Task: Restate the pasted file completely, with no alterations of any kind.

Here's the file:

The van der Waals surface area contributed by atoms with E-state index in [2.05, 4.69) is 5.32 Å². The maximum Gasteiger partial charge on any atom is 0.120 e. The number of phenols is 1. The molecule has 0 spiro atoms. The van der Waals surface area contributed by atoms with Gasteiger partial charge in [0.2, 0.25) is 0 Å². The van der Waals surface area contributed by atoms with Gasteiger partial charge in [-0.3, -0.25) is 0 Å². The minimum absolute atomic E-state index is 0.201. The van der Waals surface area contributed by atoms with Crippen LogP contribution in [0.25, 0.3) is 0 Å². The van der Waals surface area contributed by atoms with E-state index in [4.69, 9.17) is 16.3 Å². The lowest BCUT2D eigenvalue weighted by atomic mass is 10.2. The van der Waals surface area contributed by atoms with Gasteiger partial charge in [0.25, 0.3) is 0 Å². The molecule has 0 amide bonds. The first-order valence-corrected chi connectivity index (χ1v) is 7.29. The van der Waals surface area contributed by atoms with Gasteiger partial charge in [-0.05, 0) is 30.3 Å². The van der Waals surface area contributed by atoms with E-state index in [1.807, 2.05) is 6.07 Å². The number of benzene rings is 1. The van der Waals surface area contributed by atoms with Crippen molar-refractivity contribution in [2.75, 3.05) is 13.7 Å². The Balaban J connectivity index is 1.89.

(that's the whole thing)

The van der Waals surface area contributed by atoms with E-state index in [2.05, 4.69) is 5.32 Å². The maximum Gasteiger partial charge on any atom is 0.120 e. The number of phenols is 1. The molecule has 0 spiro atoms. The van der Waals surface area contributed by atoms with Gasteiger partial charge in [0.2, 0.25) is 0 Å². The van der Waals surface area contributed by atoms with Gasteiger partial charge in [-0.3, -0.25) is 0 Å². The minimum absolute atomic E-state index is 0.201. The van der Waals surface area contributed by atoms with Crippen LogP contribution in [0.25, 0.3) is 0 Å². The van der Waals surface area contributed by atoms with E-state index in [4.69, 9.17) is 16.3 Å². The lowest BCUT2D eigenvalue weighted by atomic mass is 10.2. The van der Waals surface area contributed by atoms with Gasteiger partial charge in [0.25, 0.3) is 0 Å². The molecule has 0 amide bonds. The first-order valence-corrected chi connectivity index (χ1v) is 7.29. The van der Waals surface area contributed by atoms with Gasteiger partial charge in [-0.05, 0) is 30.3 Å². The van der Waals surface area contributed by atoms with E-state index in [1.807, 2.05) is 6.07 Å². The number of benzene rings is 1. The van der Waals surface area contributed by atoms with Crippen molar-refractivity contribution in [2.75, 3.05) is 13.7 Å². The Balaban J connectivity index is 1.89.